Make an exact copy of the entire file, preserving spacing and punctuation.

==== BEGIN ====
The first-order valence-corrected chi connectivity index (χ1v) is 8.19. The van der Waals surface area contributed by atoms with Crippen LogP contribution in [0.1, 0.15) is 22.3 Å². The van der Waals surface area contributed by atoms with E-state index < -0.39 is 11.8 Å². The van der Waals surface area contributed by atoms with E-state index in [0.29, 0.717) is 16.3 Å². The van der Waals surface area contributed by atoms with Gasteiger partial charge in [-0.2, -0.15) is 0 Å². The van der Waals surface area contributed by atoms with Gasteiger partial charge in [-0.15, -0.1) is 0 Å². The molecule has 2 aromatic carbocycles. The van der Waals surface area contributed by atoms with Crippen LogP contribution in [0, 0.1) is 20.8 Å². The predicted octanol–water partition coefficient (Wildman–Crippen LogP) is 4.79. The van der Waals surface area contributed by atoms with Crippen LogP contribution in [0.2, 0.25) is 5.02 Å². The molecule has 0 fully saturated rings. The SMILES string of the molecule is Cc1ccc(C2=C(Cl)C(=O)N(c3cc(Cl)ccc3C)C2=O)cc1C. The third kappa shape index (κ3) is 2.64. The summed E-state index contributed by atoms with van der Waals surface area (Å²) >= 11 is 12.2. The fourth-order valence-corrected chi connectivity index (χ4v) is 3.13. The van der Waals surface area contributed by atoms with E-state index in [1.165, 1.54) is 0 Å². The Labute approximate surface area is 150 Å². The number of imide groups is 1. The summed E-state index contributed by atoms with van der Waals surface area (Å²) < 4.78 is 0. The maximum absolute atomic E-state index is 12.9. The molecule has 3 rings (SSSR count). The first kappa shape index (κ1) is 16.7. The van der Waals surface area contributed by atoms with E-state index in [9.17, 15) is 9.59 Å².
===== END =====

The first-order valence-corrected chi connectivity index (χ1v) is 8.19. The van der Waals surface area contributed by atoms with Crippen LogP contribution in [0.1, 0.15) is 22.3 Å². The van der Waals surface area contributed by atoms with E-state index < -0.39 is 11.8 Å². The van der Waals surface area contributed by atoms with E-state index in [0.29, 0.717) is 16.3 Å². The van der Waals surface area contributed by atoms with Gasteiger partial charge in [-0.2, -0.15) is 0 Å². The van der Waals surface area contributed by atoms with Gasteiger partial charge in [-0.15, -0.1) is 0 Å². The molecule has 2 aromatic carbocycles. The van der Waals surface area contributed by atoms with Crippen LogP contribution in [0, 0.1) is 20.8 Å². The predicted octanol–water partition coefficient (Wildman–Crippen LogP) is 4.79. The van der Waals surface area contributed by atoms with Crippen LogP contribution in [0.2, 0.25) is 5.02 Å². The molecule has 0 fully saturated rings. The SMILES string of the molecule is Cc1ccc(C2=C(Cl)C(=O)N(c3cc(Cl)ccc3C)C2=O)cc1C. The third kappa shape index (κ3) is 2.64. The summed E-state index contributed by atoms with van der Waals surface area (Å²) >= 11 is 12.2. The fourth-order valence-corrected chi connectivity index (χ4v) is 3.13. The van der Waals surface area contributed by atoms with E-state index in [1.165, 1.54) is 0 Å². The Labute approximate surface area is 150 Å². The number of imide groups is 1. The summed E-state index contributed by atoms with van der Waals surface area (Å²) < 4.78 is 0. The maximum absolute atomic E-state index is 12.9. The molecule has 3 rings (SSSR count). The first kappa shape index (κ1) is 16.7. The van der Waals surface area contributed by atoms with E-state index in [9.17, 15) is 9.59 Å².